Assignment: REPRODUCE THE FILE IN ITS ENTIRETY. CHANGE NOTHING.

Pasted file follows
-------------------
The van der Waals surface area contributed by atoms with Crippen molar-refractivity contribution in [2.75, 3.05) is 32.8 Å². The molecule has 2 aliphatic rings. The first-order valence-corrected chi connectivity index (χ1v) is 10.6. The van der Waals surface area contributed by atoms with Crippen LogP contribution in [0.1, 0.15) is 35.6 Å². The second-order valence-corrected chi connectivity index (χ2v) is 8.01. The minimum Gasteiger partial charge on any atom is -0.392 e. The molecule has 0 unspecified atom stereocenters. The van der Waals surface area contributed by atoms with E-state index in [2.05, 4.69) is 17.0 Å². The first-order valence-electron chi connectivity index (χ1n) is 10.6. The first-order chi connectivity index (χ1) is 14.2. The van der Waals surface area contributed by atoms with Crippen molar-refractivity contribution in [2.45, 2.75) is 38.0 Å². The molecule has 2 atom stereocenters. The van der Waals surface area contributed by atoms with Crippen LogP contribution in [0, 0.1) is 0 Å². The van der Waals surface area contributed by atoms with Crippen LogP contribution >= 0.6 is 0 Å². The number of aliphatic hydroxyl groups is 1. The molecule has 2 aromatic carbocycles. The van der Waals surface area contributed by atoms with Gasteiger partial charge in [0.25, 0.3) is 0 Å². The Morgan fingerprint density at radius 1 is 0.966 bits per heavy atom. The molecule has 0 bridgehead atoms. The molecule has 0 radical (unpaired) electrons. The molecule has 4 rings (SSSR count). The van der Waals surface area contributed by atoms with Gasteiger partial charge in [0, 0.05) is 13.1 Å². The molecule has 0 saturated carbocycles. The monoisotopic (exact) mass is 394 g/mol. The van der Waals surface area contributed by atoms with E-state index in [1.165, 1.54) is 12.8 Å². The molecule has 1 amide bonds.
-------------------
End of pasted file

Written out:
The van der Waals surface area contributed by atoms with Crippen molar-refractivity contribution in [2.75, 3.05) is 32.8 Å². The molecule has 2 aliphatic rings. The first-order valence-corrected chi connectivity index (χ1v) is 10.6. The van der Waals surface area contributed by atoms with Crippen LogP contribution in [0.1, 0.15) is 35.6 Å². The second-order valence-corrected chi connectivity index (χ2v) is 8.01. The minimum Gasteiger partial charge on any atom is -0.392 e. The molecule has 0 unspecified atom stereocenters. The van der Waals surface area contributed by atoms with E-state index in [2.05, 4.69) is 17.0 Å². The first-order valence-electron chi connectivity index (χ1n) is 10.6. The first-order chi connectivity index (χ1) is 14.2. The van der Waals surface area contributed by atoms with Crippen molar-refractivity contribution in [2.45, 2.75) is 38.0 Å². The molecule has 2 atom stereocenters. The van der Waals surface area contributed by atoms with Crippen LogP contribution in [0, 0.1) is 0 Å². The van der Waals surface area contributed by atoms with Crippen LogP contribution >= 0.6 is 0 Å². The number of aliphatic hydroxyl groups is 1. The molecule has 2 aromatic carbocycles. The van der Waals surface area contributed by atoms with Gasteiger partial charge in [0.25, 0.3) is 0 Å². The Morgan fingerprint density at radius 1 is 0.966 bits per heavy atom. The molecule has 0 bridgehead atoms. The molecule has 0 radical (unpaired) electrons. The molecule has 4 rings (SSSR count). The van der Waals surface area contributed by atoms with Gasteiger partial charge in [0, 0.05) is 13.1 Å². The molecule has 0 saturated carbocycles. The monoisotopic (exact) mass is 394 g/mol. The van der Waals surface area contributed by atoms with E-state index in [1.165, 1.54) is 12.8 Å². The molecule has 1 amide bonds.